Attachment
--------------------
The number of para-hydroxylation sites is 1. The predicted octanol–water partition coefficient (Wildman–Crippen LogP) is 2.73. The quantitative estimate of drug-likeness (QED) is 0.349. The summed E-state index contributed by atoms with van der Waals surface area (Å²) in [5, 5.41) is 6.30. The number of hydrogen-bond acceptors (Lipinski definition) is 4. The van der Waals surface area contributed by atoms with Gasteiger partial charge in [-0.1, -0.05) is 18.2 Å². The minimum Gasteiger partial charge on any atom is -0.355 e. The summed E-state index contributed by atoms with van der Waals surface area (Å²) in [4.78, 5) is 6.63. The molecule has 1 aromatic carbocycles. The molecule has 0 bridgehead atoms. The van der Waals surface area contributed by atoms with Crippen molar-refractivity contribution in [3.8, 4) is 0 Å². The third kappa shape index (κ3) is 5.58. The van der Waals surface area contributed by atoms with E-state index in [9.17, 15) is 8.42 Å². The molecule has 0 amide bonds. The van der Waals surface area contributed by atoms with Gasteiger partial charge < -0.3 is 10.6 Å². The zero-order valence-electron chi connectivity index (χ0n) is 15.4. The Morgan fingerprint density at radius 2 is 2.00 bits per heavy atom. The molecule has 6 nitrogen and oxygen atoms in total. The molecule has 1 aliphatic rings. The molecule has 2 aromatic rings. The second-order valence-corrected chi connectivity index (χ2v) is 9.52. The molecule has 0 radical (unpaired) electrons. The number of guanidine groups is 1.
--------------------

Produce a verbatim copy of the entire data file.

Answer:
The number of para-hydroxylation sites is 1. The predicted octanol–water partition coefficient (Wildman–Crippen LogP) is 2.73. The quantitative estimate of drug-likeness (QED) is 0.349. The summed E-state index contributed by atoms with van der Waals surface area (Å²) in [5, 5.41) is 6.30. The number of hydrogen-bond acceptors (Lipinski definition) is 4. The van der Waals surface area contributed by atoms with Gasteiger partial charge in [-0.1, -0.05) is 18.2 Å². The minimum Gasteiger partial charge on any atom is -0.355 e. The summed E-state index contributed by atoms with van der Waals surface area (Å²) in [4.78, 5) is 6.63. The molecule has 1 aromatic carbocycles. The molecule has 0 bridgehead atoms. The van der Waals surface area contributed by atoms with Crippen molar-refractivity contribution in [3.8, 4) is 0 Å². The third kappa shape index (κ3) is 5.58. The van der Waals surface area contributed by atoms with E-state index in [9.17, 15) is 8.42 Å². The molecule has 0 amide bonds. The van der Waals surface area contributed by atoms with Gasteiger partial charge < -0.3 is 10.6 Å². The zero-order valence-electron chi connectivity index (χ0n) is 15.4. The Morgan fingerprint density at radius 2 is 2.00 bits per heavy atom. The molecule has 6 nitrogen and oxygen atoms in total. The molecule has 1 aliphatic rings. The molecule has 2 aromatic rings. The second-order valence-corrected chi connectivity index (χ2v) is 9.52. The molecule has 0 radical (unpaired) electrons. The number of guanidine groups is 1.